activities (i.e., light general warehouse services, further 
manufacturing/special services and pre-sale warehousing) being 
performed under this selling function by the inventory sales channels. 
However, we note that, although UGITECH has classified light general 
warehouse services (e.g., cutting and grinding), further manufacturing 
and special services performed on SSB for special applications as 
selling activities, we do not consider these activities to be selling 
functions and thus they are not relevant to the LOT analysis. See 
Notice of Preliminary Determination of Sales at Less Than Fair Value: 
Stainless Steel Bar From France, 66 FR 40201 (August 2, 2001); 
continued in Notice of Final Determination of Sales at Less Than Fair 
Value: Stainless Steel Bar From France, 67 FR 3143 (January 23, 2002) 
(See Stainless Steel Bar From France). In addition, we find that the 
pre-sale warehousing selling activity which UGITECH defined as ``the 
holding of merchandise after production and before sale and shipment'' 
is not a sufficient basis in and of itself to distinguish separate LOTs 
between direct ex-works and inventory sales. Therefore, based on the 
analysis above, taken as a whole, we find that all home market sales 
were made at the same LOT.
    Finally, we compared the CEP LOT to the home market LOT and found 
that the selling functions performed for home market customers are 
either performed at a higher degree of intensity or are greater in 
number than the selling functions performed for the U.S. customer. For 
example, in comparing the selling activities noted under the various 
selling functions reported (e.g.,

[[Page 17415]]

strategy planning/marketing and customer sales contact), UGITECH 
performed each of these selling activities at a higher level of 
intensity in the home market than in the U.S. market. Similarly, we 
noted that the advertising selling function was performed at the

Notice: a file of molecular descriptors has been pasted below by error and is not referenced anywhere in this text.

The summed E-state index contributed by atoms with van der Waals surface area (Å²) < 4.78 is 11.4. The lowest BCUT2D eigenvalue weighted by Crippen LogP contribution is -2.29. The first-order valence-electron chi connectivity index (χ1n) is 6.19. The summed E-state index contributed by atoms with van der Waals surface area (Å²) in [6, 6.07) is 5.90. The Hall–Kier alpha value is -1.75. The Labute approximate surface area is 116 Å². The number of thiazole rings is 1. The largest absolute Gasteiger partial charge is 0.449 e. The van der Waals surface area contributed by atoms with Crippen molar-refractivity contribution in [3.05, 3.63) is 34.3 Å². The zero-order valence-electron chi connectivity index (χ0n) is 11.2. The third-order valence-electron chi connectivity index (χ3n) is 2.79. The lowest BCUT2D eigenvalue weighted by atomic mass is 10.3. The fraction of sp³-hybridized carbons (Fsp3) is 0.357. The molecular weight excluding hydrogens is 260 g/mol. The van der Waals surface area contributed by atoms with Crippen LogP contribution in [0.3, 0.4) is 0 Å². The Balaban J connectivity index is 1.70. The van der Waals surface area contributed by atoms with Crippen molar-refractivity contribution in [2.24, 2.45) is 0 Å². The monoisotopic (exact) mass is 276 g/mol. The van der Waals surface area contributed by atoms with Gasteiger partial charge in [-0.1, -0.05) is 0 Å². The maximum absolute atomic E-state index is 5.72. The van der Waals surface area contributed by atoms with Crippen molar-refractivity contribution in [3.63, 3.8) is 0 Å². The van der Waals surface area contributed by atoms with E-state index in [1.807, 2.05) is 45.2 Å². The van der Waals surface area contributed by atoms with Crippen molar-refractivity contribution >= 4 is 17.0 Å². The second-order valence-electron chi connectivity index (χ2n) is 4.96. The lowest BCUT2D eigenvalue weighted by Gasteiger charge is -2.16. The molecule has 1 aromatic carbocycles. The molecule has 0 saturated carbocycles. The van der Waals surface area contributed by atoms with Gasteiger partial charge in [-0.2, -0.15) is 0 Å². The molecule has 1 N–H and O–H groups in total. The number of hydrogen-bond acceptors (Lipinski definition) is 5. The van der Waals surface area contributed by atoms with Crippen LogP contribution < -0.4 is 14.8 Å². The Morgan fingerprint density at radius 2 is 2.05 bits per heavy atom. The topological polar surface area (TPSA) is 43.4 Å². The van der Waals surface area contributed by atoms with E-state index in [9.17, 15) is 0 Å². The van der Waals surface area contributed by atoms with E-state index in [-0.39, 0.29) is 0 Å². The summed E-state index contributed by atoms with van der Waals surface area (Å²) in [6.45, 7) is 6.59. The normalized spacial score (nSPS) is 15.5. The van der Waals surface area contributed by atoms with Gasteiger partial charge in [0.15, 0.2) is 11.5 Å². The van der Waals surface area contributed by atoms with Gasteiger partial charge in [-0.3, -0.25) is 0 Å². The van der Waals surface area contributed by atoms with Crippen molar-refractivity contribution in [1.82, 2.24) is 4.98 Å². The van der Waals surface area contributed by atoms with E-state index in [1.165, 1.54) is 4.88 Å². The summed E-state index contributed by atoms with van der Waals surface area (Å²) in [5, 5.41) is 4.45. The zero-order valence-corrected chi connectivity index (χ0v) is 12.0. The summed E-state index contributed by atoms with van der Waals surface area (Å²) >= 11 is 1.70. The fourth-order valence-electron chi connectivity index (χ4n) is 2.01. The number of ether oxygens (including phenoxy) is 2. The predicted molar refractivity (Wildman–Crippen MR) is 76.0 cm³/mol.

highest level of intensity in the home market, whereas, in the U.S. 
market it was not performed at all. Therefore, we conclude that 
UGITECH's home market sales are at a more advanced LOT than its U.S. 
sales.
    As home market and U.S. sales were made at different LOTs, we could 
not match CEP sales to home market sales at the same LOT. Moreover, as 
we found only one LOT in the home market, it was not possible to make 
an LOT adjustment to home market sales because such an adjustment is 
dependent upon our ability to identify a pattern of consistent price 
differences between the home market sales on which NV is based and home 
market sales at the LOT of the export transaction. Furthermore, we have 
no other information that provides an appropriate basis for determining 
an LOT adjustment. Because the data available do not form an 
appropriate basis for making an LOT adjustment, but the home market LOT 
is at a more advanced stage of distribution than the CEP LOT, we have 
made a CEP offset to NV in accordance with section 773(a)(7)(B) of the 
Act. The CEP offset is calculated as the lesser of: (1) the indirect 
selling expenses on home market sales, or (2) the indirect selling 
expenses deducted from the starting price in calculating CEP.

Cost of Production Analysis

    In the less-than-fair-value (LTFV) investigation, the Department 
disregarded certain sales made by UGITECH that failed the cost test 
(see Stainless Steel Bar From France at 3143). Thus, in accordance with 
section 773(b)(2)(A)(ii) of the Act, there are reasonable grounds to 
believe or suspect that UGITECH made sales in the home market at prices 
below the cost of producing the merchandise in the current review 
period. Accordingly, we initiated a COP investigation covering 
UGITECH's home market sales.

A. Calculation of Cost of Production

    In accordance with section 773(b)(3) of the Act, we calculated 
UGITECH's COP and constructed value (CV) based on the sum of UGITECH's 
costs of materials and conversion for the foreign like product, plus 
amounts for G&A expenses and interest expenses (see ``Test of Home 
Market Sales Prices'' section below for treatment of home market